(Video: Greg Francis)

By Jode Roberts, Homegrown National Park Project

When we launched the #GotMilkweed campaign this spring, we weren't sure what to expect.

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Milkweed is essential for the survival of monarch butterflies and is a great nectar source for bees and other pollinators, but it has historically been a tough sell. Not only does it have the dreaded word weed in its name, most provinces have also labelled it a noxious weed.

But the times they are a changin'. This spring the Ontario government took milkweed off its naughty list. And when we announced the Toronto-based #GotMilkweed campaign, it generated front-page coverage and we sold out our supply of 4,000 milkweed plants in just a couple of weeks.

The video above shows the sunny Sunday when hundreds of Torontonians descended on Christie Pits Park to pick up their milkweed.

So where did the milkweed go?

The plants are now growing in hundreds of yards, gardens, balconies, alleys and parks throughout the Homegrown National Park and across the city.

Students from Dewson Street Junior Public School planted more than 200 milkweed plants in their schoolyard. Humewood Community School joined the Community Canoe project by installing a canoe planter filled with milkweed and other pollinator-friendly plants in front of their school. And St. Anthony Catholic Elementary School got local reporters out to see their new pollinator garden.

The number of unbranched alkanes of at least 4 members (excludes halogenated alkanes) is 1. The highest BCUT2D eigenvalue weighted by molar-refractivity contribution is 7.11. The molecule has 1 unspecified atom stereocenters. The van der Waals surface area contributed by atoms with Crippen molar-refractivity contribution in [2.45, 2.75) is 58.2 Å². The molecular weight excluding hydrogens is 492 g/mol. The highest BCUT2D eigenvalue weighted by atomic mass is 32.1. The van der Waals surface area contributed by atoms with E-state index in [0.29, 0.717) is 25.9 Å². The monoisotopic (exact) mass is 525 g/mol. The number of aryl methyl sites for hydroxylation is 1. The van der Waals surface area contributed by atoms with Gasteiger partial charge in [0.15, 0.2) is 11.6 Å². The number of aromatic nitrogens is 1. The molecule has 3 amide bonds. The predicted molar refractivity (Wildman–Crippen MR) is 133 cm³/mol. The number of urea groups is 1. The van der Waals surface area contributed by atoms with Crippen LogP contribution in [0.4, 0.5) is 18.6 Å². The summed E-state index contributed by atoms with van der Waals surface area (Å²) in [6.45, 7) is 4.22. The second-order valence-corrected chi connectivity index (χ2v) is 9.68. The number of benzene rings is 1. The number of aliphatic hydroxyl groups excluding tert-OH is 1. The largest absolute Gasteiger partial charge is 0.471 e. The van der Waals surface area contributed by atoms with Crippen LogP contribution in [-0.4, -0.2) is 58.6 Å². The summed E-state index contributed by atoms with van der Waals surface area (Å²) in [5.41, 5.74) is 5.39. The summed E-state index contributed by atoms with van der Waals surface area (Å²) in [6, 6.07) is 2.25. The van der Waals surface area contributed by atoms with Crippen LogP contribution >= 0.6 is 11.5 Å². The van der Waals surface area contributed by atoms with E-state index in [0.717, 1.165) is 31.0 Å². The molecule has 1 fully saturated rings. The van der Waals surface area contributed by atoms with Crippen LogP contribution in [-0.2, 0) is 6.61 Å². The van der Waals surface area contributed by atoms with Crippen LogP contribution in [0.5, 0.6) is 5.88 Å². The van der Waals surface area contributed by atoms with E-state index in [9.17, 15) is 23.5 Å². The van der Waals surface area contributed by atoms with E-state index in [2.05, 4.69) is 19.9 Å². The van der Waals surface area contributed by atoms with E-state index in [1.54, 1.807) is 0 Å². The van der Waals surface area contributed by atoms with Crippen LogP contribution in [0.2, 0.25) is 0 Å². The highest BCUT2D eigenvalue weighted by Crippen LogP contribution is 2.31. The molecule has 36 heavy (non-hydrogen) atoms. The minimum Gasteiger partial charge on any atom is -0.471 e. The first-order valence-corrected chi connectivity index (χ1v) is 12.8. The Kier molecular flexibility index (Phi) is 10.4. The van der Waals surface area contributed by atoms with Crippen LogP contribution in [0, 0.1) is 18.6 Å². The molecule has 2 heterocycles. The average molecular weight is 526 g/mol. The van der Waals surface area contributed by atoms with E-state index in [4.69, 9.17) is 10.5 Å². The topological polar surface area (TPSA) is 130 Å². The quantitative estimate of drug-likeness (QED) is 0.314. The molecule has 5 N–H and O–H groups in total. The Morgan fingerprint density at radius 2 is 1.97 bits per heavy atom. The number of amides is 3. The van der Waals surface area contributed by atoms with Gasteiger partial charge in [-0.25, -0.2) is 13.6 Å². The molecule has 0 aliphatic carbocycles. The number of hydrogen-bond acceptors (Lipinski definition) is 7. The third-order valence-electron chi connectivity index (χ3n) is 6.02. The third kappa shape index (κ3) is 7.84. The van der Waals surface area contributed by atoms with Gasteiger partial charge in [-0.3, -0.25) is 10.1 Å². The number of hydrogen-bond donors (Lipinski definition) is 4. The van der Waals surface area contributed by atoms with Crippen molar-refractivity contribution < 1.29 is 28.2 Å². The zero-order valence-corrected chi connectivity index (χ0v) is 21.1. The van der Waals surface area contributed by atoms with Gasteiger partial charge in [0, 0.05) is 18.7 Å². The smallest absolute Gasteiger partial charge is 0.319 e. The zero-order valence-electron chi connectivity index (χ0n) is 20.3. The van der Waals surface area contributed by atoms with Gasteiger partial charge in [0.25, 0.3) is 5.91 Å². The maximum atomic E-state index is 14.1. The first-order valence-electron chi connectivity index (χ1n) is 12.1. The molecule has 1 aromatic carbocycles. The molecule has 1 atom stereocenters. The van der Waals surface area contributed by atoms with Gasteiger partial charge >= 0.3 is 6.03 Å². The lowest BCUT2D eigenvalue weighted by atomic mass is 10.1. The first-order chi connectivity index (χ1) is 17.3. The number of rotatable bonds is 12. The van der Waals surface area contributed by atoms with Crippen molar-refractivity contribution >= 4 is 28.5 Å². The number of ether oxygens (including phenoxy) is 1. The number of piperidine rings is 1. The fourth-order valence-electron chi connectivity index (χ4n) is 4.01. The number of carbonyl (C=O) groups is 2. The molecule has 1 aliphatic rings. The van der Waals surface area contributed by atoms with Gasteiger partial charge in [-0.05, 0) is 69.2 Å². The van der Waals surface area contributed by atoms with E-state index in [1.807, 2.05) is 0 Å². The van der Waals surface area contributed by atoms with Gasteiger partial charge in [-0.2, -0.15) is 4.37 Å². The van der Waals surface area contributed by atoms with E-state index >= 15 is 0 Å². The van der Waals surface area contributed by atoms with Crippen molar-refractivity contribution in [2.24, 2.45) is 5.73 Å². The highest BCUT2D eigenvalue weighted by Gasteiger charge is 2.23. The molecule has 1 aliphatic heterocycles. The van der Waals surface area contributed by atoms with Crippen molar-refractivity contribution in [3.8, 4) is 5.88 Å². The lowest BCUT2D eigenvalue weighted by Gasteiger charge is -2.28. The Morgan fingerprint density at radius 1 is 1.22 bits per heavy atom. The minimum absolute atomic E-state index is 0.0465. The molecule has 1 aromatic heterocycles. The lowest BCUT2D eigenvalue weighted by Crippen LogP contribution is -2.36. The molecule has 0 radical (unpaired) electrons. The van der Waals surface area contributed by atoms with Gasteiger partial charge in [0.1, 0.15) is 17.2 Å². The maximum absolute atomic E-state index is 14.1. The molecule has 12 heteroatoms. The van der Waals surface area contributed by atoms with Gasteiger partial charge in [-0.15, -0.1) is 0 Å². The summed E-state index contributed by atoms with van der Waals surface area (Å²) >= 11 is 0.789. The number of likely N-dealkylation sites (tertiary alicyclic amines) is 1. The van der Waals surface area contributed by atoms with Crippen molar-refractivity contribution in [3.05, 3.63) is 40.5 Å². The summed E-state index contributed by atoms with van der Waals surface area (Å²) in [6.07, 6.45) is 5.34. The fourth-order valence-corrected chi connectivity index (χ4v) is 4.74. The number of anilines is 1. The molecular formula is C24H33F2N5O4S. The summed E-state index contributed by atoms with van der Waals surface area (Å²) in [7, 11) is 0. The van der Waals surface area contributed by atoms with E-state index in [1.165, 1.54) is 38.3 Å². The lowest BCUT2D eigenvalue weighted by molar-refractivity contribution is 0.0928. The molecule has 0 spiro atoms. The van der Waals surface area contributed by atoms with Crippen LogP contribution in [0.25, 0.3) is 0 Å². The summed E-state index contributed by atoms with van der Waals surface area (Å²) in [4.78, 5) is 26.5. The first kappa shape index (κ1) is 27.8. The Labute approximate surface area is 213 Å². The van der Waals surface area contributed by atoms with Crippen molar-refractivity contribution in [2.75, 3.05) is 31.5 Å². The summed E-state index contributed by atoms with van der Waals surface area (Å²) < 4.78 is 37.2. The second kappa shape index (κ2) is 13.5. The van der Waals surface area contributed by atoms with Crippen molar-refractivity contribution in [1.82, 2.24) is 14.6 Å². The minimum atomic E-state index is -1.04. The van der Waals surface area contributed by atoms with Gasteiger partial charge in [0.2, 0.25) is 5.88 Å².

Some folks got really creative. Marc Yamaguchi threw a butterfly-themed birthday party for his three-year-old daughter, staged a "flight of the butterflies" and sent each family home with milkweed in lieu of loot bags. Residents of Palmerston Square tore up more than 600 cubic feet of asphalt and replaced it with milkweed and more than 150 butterfly-friendly plants.

Thanks again to the supporters of the #GotMilkweed campaign. And if you haven't got yours yet, we encourage you to drop by your local garden centres and nurseries. If they don't carry species of milkweed native to your region, ask them to. And be sure to go in again next spring. The greater the demand, the greater the supply. And more milkweed means a much better chance for monarchs.

June 16, 2014

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